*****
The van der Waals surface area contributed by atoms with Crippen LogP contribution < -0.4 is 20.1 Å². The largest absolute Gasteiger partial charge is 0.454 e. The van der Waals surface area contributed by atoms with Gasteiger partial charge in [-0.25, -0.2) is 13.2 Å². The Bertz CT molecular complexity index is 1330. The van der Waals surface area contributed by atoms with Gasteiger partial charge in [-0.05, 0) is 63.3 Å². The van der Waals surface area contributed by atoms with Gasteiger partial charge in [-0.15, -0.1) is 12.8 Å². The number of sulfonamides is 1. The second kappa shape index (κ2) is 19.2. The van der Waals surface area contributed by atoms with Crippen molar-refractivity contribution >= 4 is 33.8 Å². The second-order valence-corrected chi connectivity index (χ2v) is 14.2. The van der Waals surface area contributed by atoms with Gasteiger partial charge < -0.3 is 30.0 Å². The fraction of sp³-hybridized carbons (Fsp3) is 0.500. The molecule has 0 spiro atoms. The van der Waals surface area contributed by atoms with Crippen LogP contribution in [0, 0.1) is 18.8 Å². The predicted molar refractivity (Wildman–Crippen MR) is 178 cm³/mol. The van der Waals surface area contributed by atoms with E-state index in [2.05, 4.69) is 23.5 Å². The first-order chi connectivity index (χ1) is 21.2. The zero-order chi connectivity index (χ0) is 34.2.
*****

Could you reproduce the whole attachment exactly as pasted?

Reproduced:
The van der Waals surface area contributed by atoms with Crippen LogP contribution < -0.4 is 20.1 Å². The largest absolute Gasteiger partial charge is 0.454 e. The van der Waals surface area contributed by atoms with Gasteiger partial charge in [-0.25, -0.2) is 13.2 Å². The Bertz CT molecular complexity index is 1330. The van der Waals surface area contributed by atoms with Gasteiger partial charge in [-0.05, 0) is 63.3 Å². The van der Waals surface area contributed by atoms with Gasteiger partial charge in [-0.15, -0.1) is 12.8 Å². The number of sulfonamides is 1. The second kappa shape index (κ2) is 19.2. The van der Waals surface area contributed by atoms with Crippen molar-refractivity contribution >= 4 is 33.8 Å². The second-order valence-corrected chi connectivity index (χ2v) is 14.2. The van der Waals surface area contributed by atoms with Gasteiger partial charge < -0.3 is 30.0 Å². The fraction of sp³-hybridized carbons (Fsp3) is 0.500. The molecule has 0 spiro atoms. The van der Waals surface area contributed by atoms with Crippen LogP contribution in [0, 0.1) is 18.8 Å². The predicted molar refractivity (Wildman–Crippen MR) is 178 cm³/mol. The van der Waals surface area contributed by atoms with E-state index in [2.05, 4.69) is 23.5 Å². The first-order chi connectivity index (χ1) is 21.2. The zero-order chi connectivity index (χ0) is 34.2.